I have more than one critique group — I’m a hussy like that — and I put my precious baby up for review at both of them this month. I was surprised to find that, after numerous other reviews and feedback sessions, anticipating these results had me nervous, anxious and (to my surprise!) prematurely defensive. This doesn’t usually happen, so I sat with the feeling and tried to figure out what was causing them. I realized what the stakes were.
The feedback I received at this stage would determine whether I fix this story or shelve it and move on. I had psyched myself out. I am definitely not the smartest person in the room in either group, so their semi-pro and pro opinions would make or break me and this story. I mentioned this to some of my fellow writers, and they reassured me that everyone goes through this experience.
So, bracing myself for the avalanche of problems, unresolvable questions and general distaste, I loaded up on wine and chocolate, pulled out my notebook and took it.
There were problems. Of course there were problems. Fortunately, they were fixable and my fellow writers very generously supplied me with handouts on grammar and point-of-view. Free classes! Woohoo!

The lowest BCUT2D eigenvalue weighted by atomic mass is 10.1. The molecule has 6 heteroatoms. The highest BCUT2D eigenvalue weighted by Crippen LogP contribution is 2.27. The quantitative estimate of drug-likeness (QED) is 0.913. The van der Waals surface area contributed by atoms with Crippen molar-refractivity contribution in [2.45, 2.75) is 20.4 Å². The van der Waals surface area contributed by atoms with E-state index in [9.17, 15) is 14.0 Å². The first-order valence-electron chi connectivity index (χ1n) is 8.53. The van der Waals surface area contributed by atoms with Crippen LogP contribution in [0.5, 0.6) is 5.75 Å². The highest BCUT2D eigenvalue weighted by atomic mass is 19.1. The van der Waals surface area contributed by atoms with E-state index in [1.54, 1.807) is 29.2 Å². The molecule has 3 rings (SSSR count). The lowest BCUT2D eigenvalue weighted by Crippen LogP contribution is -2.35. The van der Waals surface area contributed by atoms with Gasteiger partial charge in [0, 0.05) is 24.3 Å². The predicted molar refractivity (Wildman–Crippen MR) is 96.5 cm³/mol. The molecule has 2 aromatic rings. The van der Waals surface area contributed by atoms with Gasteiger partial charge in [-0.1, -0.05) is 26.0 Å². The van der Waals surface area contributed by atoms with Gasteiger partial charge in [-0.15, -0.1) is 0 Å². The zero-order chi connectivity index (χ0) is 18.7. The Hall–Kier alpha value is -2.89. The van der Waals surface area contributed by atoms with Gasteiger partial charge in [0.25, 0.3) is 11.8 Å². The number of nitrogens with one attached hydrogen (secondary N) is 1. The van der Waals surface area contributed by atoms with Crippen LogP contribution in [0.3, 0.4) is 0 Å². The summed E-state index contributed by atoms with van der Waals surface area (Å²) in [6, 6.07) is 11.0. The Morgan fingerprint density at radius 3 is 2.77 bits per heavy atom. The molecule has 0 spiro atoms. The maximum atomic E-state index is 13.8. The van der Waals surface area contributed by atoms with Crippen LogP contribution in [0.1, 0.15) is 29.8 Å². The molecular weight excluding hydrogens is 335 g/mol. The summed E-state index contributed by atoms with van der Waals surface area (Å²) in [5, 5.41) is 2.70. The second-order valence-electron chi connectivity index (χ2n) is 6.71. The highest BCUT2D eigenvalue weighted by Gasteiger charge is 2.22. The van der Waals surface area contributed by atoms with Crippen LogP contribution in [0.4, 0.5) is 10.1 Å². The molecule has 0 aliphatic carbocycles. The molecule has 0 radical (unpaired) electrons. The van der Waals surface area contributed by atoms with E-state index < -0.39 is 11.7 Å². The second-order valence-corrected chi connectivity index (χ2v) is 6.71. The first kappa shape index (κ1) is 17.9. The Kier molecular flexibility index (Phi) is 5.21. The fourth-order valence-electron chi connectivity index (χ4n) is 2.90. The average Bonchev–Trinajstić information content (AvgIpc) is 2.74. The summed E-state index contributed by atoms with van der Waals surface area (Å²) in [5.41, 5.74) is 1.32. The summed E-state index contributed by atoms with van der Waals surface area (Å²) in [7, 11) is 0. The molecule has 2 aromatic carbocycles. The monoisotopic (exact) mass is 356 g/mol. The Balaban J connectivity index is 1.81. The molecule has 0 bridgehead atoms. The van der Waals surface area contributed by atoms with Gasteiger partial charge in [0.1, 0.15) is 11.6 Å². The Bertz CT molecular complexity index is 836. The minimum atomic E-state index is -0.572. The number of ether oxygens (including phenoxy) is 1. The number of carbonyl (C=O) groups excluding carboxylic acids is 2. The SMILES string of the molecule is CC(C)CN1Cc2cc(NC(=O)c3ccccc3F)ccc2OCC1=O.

Almost all of the unanswerable questions did, in fact, have very fleshed-out answers; but they were in my head and not on the page. That’s the neat thing about going through multiple drafts — the more you get to know your world, and the more notes you take, the more comfortable you feel cherry-picking the relevant details for the book. It’s much more natural than dumping a two-page history lesson in the middle of a narrative story.
We tend to remember our fuck-ups more vividly than our successes. At first, I was concerned that they had softened their answers because I told them I was nervous; but the pre-printed feedback notes told me otherwise. To beat back the doubts and anxiety, I mark here some of the things they said I did well.
“[The book’s] flaws–and there are some–are technical ones, and quite easy to fix. If I were offered this in my capacity as an editor, I’d jump on it.”
“The prose, with one exception that I’ll get into later, felt very polished and downright poetic in places.”
“There were two arcs that needed to be closed, I liked that one ended happily and the other ended sadly.”
“You mention a lot of really cool stuff, but there’s no payoff (or it’s subtle/implicit in other interactions) make sure those answers are in the text.”
I can’t express my gratitude to this group enough for their patience and support. I’m constantly learning from their examples and perspectives. They are a truly brilliant and dedicated group. Thanks guys. You rock.